Friday, June 14, 2024

Blog: A decade ago – a fight for the jersey

Exactly 10 years ago, in my capacity as Head of Delegation for the ZNT at the AFCON 2012, I was involved in an incident, which was previously either glossed over or simply under reported.

It was the fight for the orange Jersey – a fight akin to defending the national flag, albeit in the board room. Whenever I think about it, it brings profound memories to me.

In the run up to the final, the Zambia National Team had donned the Orange top – Green shorts jersey, save for the quarter final against the joint hosts – Equatorial Guinea when the green top and black shorts jersey was used.

The orange jersey came to symbolize our lucky charm and was the preferred first choice jersey for the ZNT.

The AFCON 2012 winning technical bench.

The incident being referred to happened in the morning of 10th February 2012 when we went for the pre-match meeting at the plush Softel hotel where the CAF delegation was based.

In my delegation was FAZ Excom member, Elijah Chileshe, who was the Deputy HOD, Lusekelo Kamwambi and Dr Joseph Kabungo, the Team Doctor.

The meeting was slated for 10:00 hours in meeting room 4. Our delegation arrived around 09:50 and we found the Match Commissioner Dr Olefi Oliphant and the match officials already seated.

The delegation from Cote d’Ivoire team arrived slightly after 10 hours and they entered the room with unmeasured pomposity and pride, that can only come from people who are full of themselves and have little regard for rivals.

We went through usual formalities of the meeting quickly until we came to the issue of jersey. In that match we were the designated home team, and the tournament rules gave us the right to submit the preferred jersey first.

Lusekelo submitted our Orange /Green jersey and the Cote d’Ivoire delegation submitted a green/orange top and orange shots.

The colours simply clashed. When the Cote d’Ivoire delegation was asked to submit their second choice kit, it was all orange. Headache for Dr Oliphant.

He then asked me what was the second choice for Zambia, I told him that it was simply not under consideration from our end since we were the home team.

The Cote d’Ivoire delegation said they could arrange a third choice kit – all white from puma but it would take 36 hours to fly it into Gabon and that would mean postponing the final.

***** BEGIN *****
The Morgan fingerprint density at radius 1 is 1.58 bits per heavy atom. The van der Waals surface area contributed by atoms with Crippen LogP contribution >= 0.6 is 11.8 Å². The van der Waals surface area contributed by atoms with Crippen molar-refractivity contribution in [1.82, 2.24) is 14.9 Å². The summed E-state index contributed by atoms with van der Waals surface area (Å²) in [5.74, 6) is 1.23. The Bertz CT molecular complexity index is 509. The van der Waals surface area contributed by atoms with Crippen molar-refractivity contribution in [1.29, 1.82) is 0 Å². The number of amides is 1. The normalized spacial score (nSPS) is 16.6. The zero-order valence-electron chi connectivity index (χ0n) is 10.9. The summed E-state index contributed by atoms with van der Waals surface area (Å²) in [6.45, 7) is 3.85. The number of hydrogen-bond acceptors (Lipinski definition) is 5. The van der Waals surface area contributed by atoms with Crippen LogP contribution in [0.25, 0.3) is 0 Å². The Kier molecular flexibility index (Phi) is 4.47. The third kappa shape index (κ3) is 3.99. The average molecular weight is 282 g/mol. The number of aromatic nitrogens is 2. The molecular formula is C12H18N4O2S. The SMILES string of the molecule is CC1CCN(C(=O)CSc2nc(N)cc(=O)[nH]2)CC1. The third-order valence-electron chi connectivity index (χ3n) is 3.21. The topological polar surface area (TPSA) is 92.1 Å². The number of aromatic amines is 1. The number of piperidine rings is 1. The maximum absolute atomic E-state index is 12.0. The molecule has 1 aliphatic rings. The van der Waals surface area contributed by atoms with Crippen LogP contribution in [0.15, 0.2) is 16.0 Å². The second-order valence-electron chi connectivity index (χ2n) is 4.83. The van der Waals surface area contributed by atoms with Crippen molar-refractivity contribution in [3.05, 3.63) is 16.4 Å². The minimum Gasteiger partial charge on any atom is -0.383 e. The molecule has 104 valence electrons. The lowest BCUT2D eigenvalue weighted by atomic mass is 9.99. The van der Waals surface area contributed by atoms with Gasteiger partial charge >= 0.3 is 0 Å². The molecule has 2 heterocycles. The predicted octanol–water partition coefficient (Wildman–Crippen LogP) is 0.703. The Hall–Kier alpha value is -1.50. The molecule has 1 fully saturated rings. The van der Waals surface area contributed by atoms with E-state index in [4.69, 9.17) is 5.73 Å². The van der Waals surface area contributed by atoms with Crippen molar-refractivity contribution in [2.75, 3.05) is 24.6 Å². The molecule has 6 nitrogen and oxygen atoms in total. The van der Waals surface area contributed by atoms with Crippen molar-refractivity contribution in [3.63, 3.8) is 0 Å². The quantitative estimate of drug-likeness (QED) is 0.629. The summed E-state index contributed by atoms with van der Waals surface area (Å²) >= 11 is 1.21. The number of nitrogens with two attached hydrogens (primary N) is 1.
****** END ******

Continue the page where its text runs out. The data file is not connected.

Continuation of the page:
Dr Oliphant pleaded with us to consider using the green/black jersey which was our second choice but I refused to budge.

He asked for recess in order for him to consult. I texted the president and he came down to the foyer.

After I briefed him about the situation, he guided me that we needed to stick to our rights as the home team.

Meeting reconvened after 10 minutes, and there was no breakthrough in sight.

The meeting ended after two hours inconclusively with the Match commissioner advising us that he was referring the matter, for final adjudication to the CAF Emergency Committee.

Around early afternoon, when we were concluding our lunch at the team hotel, Monique the receptionist came looking for me with a letter immaculately addressed to the Head of Delegation for ZNT.

It was from the CAF Secretary General advising that the CAF Emergency Committee, had after reviewing the unique situation we had found ourselves decided that Zambia National team should wear green and black while Cote d’Ivoire should be in in all Orange.

I quickly informed the president about the verdict. Shortly, Lusekelo, Patrice and Herve joined me as I was soaking in the implications of that letter.

Herve just shrugged his shoulders without betraying his positivity and said we will still play to win.

Later at the stadium, I met Dr Oliphant outside the eastern dressing room, which the ZNT was using.

He gave me an apologetic smile and tapped me on the shoulder and re-assured me all was well.

I did not harbor any resentment to anyone on the outcome but just felt upset with myself that I had let down the team by not ensuring that their preference for the Orange jersey prevailed.

What came to my mind was – what if the sudden change in preferred jersey affected the performance of the team.

It was not just another game, but the final of an epic proportional and probably the biggest game of their lives.

As I was going to the VIP section, I met a member of the Cote d’Ivoire delegation who gave me a sly smile as if to communicate that ‘we have won round one over the jersey, expect more from us……’ .

My indignation increased, but was diluted by that premonition I had experienced when we were leaving South Africa for the tournament – the belief that we were going to do more than we had previously done in previous tournaments.

Five hours later, we were crowned African Champions and immediately after the medal award formalities, I went to look for that Cote d’Ivoire official to commiserate with him, because I was taught that even in victory, magnanimity should prevail……

[The Author, Borniface Mwamelo is a former FAZ Vice President]

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